Paramedic students working in snow resort medical clinics: a non-traditional interprofessional clinical placement model

Anthony Scott Devenish, Glenn McKay, David Nicholas Long, Peter David Horrocks, Michael Smith



This study investigates the experiences of undergraduate paramedic students completing interprofessional clinical placements in snow sport injury clinics. Qualitative methods were used to investigate the experiences of participants (n=6) undertaking  non-traditional ambulance clinical placements as part of a multidisciplinary healthcare team.  Ethical approval was obtained through Queensland University of Technology, Brisbane Australia. Data were collected via individual face-to-face interviews and analysed using holistic and focused coding. The analysed results indicated the presence of three main categories, namely Pre-Placement, Intra-Placement and Post-Placement phases. As it was a new placement, student capabilities were not initially known by clinic staff. Nevertheless the workplace culture was inclusive and supportive, and paramedic skills were applicable in the clinic environment.  Despite the placement costs being excessive, participants viewed it as an investment in their future careers. Benefits of the placement included perceived improvement in maturity levels, the acquisition of professional networks, an understanding of interprofessional practice and an exposure to clinical skills not normally practiced during traditional ambulance placements. The interprofessional clinical placement appears to be a valid alternative to traditional ambulance placements. However, using this model to replace mainstream placements is problematic due to the costs involved, the limited number of spots available and the seasonal occurrence of snow sports.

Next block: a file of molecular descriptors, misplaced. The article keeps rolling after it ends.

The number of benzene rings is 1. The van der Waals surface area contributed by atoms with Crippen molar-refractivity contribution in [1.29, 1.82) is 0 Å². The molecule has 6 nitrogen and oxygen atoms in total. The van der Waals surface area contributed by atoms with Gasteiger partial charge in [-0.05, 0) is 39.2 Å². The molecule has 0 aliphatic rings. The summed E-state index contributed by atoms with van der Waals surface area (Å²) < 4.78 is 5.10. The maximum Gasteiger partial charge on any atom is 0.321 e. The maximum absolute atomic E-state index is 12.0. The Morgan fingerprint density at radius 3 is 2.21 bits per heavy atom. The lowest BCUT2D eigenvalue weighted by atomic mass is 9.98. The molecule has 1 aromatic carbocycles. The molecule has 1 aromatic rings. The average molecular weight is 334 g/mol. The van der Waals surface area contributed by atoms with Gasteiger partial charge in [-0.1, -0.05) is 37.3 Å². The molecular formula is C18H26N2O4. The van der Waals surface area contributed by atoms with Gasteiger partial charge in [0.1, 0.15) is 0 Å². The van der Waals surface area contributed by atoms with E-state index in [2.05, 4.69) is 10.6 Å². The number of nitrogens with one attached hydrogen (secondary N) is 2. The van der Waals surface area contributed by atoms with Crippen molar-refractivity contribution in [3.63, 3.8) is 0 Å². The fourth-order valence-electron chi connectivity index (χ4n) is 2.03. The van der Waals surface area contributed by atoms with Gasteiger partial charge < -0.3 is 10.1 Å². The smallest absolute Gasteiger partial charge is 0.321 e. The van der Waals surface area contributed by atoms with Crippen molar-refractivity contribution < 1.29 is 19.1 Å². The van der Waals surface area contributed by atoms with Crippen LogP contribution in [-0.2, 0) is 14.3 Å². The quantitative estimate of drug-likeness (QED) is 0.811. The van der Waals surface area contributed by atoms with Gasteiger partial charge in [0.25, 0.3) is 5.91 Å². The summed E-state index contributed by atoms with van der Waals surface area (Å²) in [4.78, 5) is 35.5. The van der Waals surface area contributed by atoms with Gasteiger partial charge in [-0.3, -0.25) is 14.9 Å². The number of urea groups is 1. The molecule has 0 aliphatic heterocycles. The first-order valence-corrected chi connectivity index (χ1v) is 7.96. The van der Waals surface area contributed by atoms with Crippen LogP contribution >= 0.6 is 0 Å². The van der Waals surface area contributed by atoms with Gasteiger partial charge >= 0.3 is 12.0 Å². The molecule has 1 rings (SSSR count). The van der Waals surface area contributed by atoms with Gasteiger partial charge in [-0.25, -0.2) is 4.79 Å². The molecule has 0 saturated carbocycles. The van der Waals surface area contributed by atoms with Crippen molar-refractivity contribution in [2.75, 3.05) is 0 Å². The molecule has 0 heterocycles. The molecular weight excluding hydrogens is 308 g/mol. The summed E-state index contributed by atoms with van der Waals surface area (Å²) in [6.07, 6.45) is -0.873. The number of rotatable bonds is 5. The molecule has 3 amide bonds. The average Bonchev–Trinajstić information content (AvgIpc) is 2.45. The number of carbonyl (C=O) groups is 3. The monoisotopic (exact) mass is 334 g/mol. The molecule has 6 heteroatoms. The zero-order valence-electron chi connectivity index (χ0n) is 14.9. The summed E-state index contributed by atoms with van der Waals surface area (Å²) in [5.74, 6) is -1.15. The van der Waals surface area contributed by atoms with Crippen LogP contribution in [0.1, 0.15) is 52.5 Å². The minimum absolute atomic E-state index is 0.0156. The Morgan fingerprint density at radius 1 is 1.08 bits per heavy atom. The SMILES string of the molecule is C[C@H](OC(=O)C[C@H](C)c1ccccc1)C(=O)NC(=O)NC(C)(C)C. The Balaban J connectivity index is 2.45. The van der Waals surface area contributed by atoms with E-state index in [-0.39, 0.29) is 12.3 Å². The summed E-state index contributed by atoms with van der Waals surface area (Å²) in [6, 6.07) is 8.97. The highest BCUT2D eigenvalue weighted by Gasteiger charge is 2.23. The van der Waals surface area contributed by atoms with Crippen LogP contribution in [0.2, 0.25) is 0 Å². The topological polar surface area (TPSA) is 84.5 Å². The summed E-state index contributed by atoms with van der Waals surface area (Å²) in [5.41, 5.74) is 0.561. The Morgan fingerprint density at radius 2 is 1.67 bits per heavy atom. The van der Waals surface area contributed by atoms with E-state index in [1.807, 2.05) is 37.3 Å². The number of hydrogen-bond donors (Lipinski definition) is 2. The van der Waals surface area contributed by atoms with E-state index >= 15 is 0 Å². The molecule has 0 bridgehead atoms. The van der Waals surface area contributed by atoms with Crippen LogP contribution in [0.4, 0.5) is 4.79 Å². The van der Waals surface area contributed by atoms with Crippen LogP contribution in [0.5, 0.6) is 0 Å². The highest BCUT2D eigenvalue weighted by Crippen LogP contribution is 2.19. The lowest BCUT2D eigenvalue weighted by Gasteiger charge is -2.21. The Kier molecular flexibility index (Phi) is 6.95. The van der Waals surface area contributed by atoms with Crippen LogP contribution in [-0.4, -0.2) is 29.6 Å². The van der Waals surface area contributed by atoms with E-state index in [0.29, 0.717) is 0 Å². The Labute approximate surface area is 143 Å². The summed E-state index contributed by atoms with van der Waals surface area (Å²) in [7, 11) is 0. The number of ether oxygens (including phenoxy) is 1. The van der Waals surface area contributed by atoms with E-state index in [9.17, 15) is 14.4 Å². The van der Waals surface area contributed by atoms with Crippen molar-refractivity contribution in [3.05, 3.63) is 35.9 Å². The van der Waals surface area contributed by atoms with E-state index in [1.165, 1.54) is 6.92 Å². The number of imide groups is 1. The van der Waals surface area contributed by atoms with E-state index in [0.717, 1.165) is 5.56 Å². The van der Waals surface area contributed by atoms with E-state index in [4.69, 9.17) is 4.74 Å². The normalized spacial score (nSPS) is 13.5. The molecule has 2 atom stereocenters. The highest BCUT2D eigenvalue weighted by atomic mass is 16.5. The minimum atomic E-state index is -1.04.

alpine; interprofessional; paramedic; placement; qualitative; student

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